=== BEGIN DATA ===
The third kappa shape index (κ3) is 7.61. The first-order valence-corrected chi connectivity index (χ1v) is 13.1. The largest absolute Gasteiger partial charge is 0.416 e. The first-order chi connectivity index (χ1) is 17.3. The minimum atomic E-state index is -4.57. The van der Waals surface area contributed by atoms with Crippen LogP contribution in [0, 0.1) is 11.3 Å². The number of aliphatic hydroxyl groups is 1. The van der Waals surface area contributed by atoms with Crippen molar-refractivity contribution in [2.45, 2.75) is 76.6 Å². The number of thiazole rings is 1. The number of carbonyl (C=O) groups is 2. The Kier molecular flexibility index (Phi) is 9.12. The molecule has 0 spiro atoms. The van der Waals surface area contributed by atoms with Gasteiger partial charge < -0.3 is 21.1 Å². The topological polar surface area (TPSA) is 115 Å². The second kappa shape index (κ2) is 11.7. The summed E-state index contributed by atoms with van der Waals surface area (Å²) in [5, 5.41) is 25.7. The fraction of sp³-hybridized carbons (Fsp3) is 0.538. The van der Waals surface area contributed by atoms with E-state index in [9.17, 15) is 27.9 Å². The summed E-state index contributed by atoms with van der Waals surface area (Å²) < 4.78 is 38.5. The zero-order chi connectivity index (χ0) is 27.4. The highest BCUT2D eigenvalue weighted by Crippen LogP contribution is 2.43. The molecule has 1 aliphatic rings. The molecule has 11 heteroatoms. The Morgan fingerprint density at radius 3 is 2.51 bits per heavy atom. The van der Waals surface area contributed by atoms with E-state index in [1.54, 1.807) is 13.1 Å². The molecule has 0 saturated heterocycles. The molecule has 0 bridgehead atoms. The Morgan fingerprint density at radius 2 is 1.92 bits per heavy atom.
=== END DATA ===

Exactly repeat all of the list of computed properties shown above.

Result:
The third kappa shape index (κ3) is 7.61. The first-order valence-corrected chi connectivity index (χ1v) is 13.1. The largest absolute Gasteiger partial charge is 0.416 e. The first-order chi connectivity index (χ1) is 17.3. The minimum atomic E-state index is -4.57. The van der Waals surface area contributed by atoms with Crippen LogP contribution in [0, 0.1) is 11.3 Å². The number of aliphatic hydroxyl groups is 1. The van der Waals surface area contributed by atoms with Crippen molar-refractivity contribution in [2.45, 2.75) is 76.6 Å². The number of thiazole rings is 1. The number of carbonyl (C=O) groups is 2. The Kier molecular flexibility index (Phi) is 9.12. The molecule has 0 spiro atoms. The van der Waals surface area contributed by atoms with Gasteiger partial charge < -0.3 is 21.1 Å². The topological polar surface area (TPSA) is 115 Å². The second kappa shape index (κ2) is 11.7. The summed E-state index contributed by atoms with van der Waals surface area (Å²) in [5, 5.41) is 25.7. The fraction of sp³-hybridized carbons (Fsp3) is 0.538. The van der Waals surface area contributed by atoms with E-state index in [9.17, 15) is 27.9 Å². The summed E-state index contributed by atoms with van der Waals surface area (Å²) < 4.78 is 38.5. The zero-order chi connectivity index (χ0) is 27.4. The highest BCUT2D eigenvalue weighted by Crippen LogP contribution is 2.43. The molecule has 1 aliphatic rings. The molecule has 11 heteroatoms. The Morgan fingerprint density at radius 3 is 2.51 bits per heavy atom. The van der Waals surface area contributed by atoms with E-state index in [1.54, 1.807) is 13.1 Å². The molecule has 0 saturated heterocycles. The molecule has 0 bridgehead atoms. The Morgan fingerprint density at radius 2 is 1.92 bits per heavy atom.